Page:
Financial Aid FAQ's
Q: How do I get money for College?
Students usually combine a variety of sources to pay for college expenses.
*State & Federal Aid: Based on income and assets, you may be eligible for assistance in the form of grants, loans, or work study programs. You must file a Free Application for Federal Student Aid (FAFSA) in order to determine your eligibility.
*College Based Aid: Many colleges can offer assistance in the form of scholarships, grants, loans, etc. Most colleges require that students file the FAFSA in order to determine eligibility for various programs. Once you have been admitted, it is important to work closely with the Financial Aid Office at your college.
*Local Scholarships: Many local scholarships are offered through PHS. These may be applied for by filling out one local scholarship application due April 1 st each year.
*Scholarships, Grant & Loans: Visit the Financial Aid link of the counselor's web-page to access many on-line sources for college financial aid assistance.
Q: What forms do I need to file?
You should file the Free Application for Federal Student Aid (FAFSA). It is highly recommend that you complete the FAFSA online. This form can only be completed after January 1 st of your senior year. You will need to secure a pin number to complete the process. www.fafsa.ed.gov
Q: What happens after I file the FAFSA?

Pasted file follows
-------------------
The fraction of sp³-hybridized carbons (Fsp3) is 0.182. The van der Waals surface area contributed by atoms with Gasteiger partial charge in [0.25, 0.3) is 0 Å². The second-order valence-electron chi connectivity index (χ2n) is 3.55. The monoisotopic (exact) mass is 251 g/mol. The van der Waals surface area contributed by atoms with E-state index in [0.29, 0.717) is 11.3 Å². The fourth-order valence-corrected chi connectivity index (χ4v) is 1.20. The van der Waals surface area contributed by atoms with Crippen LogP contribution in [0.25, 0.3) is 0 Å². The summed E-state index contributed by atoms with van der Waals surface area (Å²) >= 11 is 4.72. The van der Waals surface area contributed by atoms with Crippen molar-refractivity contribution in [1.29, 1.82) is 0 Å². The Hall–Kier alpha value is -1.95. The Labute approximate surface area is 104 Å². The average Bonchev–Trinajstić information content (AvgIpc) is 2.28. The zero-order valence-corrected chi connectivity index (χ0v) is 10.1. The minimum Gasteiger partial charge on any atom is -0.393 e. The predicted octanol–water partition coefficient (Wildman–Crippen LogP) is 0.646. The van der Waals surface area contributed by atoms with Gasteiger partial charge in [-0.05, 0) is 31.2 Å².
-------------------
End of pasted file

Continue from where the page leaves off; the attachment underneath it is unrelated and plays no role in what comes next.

Shortly after you send your form to the processing center, you will receive a report reflecting the information you supplied. You will be asked to review it for accuracy & make any necessary corrections. The report will also be sent to any colleges you requested when you completed the form. This report will indicate your eligibility for state and federal programs.
Q: When are the deadlines?
You should send the form in as soon as possible after January 1 of your senior year to allow amply time to process.
Q: Our income seems too high to qualify for state or federal aid. Should I file anyway?
Yes! Most colleges request that students file the FAFSA regardless of eligibility for state or federal aid. Also, depending upon your individual circumstances, you may be eligible for more than you thought. You'll only find out if you apply.
Q: What about scholarship recommendations?
It is important to give sufficient lead-time to those whom you ask to write letters for you. Requests should be made in writing, or if you have a form, be certain that your name is on the form. Be sure to include deadlines and other important information that would be useful in the letter. Also include an addressed, stamped envelope. Finally, a thank-you note to teachers, counselors, principals, employers, etc. who helped you is always appreciated.
*Watch the counselor's web-page for monthly Jr./Sr. Nights that cover a variety of college topics including financial aid.